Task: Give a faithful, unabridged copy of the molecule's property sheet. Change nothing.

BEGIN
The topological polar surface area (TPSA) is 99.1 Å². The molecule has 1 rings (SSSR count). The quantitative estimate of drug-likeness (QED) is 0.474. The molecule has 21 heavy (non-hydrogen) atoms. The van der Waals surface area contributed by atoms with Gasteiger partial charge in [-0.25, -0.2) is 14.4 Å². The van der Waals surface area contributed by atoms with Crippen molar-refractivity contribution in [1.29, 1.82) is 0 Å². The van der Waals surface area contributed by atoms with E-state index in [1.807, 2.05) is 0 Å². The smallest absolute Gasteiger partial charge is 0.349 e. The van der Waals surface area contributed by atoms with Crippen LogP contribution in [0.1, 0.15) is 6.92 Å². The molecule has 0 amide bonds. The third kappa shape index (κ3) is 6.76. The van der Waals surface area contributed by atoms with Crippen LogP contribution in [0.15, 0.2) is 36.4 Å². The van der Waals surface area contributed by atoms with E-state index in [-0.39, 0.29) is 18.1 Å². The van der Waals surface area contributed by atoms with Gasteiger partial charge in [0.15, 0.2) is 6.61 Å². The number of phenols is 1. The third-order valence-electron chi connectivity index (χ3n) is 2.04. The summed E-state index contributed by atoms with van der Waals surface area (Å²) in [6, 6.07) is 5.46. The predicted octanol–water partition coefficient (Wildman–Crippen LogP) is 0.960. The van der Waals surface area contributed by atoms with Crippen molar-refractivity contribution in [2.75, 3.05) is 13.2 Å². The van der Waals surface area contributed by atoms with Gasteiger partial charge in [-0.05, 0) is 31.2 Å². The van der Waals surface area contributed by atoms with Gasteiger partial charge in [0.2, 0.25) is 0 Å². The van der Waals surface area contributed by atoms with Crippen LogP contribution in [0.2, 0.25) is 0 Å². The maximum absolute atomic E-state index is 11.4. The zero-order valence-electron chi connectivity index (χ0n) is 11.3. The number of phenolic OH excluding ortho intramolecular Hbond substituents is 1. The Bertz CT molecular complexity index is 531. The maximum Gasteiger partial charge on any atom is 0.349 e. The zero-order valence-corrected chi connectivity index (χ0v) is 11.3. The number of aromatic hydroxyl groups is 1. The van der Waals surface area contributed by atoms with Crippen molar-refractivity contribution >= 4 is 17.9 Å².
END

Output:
The topological polar surface area (TPSA) is 99.1 Å². The molecule has 1 rings (SSSR count). The quantitative estimate of drug-likeness (QED) is 0.474. The molecule has 21 heavy (non-hydrogen) atoms. The van der Waals surface area contributed by atoms with Gasteiger partial charge in [-0.25, -0.2) is 14.4 Å². The van der Waals surface area contributed by atoms with Crippen molar-refractivity contribution in [1.29, 1.82) is 0 Å². The van der Waals surface area contributed by atoms with E-state index in [1.807, 2.05) is 0 Å². The smallest absolute Gasteiger partial charge is 0.349 e. The van der Waals surface area contributed by atoms with Crippen LogP contribution in [0.1, 0.15) is 6.92 Å². The molecule has 0 amide bonds. The third kappa shape index (κ3) is 6.76. The van der Waals surface area contributed by atoms with Crippen LogP contribution in [0.15, 0.2) is 36.4 Å². The van der Waals surface area contributed by atoms with E-state index in [-0.39, 0.29) is 18.1 Å². The van der Waals surface area contributed by atoms with Gasteiger partial charge in [0.15, 0.2) is 6.61 Å². The number of phenols is 1. The third-order valence-electron chi connectivity index (χ3n) is 2.04. The summed E-state index contributed by atoms with van der Waals surface area (Å²) in [6, 6.07) is 5.46. The predicted octanol–water partition coefficient (Wildman–Crippen LogP) is 0.960. The van der Waals surface area contributed by atoms with Crippen molar-refractivity contribution in [2.75, 3.05) is 13.2 Å². The van der Waals surface area contributed by atoms with Gasteiger partial charge in [-0.05, 0) is 31.2 Å². The van der Waals surface area contributed by atoms with Gasteiger partial charge in [0.2, 0.25) is 0 Å². The van der Waals surface area contributed by atoms with Crippen LogP contribution in [0.2, 0.25) is 0 Å². The maximum absolute atomic E-state index is 11.4. The zero-order valence-electron chi connectivity index (χ0n) is 11.3. The number of phenolic OH excluding ortho intramolecular Hbond substituents is 1. The Bertz CT molecular complexity index is 531. The maximum Gasteiger partial charge on any atom is 0.349 e. The zero-order valence-corrected chi connectivity index (χ0v) is 11.3. The number of aromatic hydroxyl groups is 1. The van der Waals surface area contributed by atoms with Crippen molar-refractivity contribution >= 4 is 17.9 Å².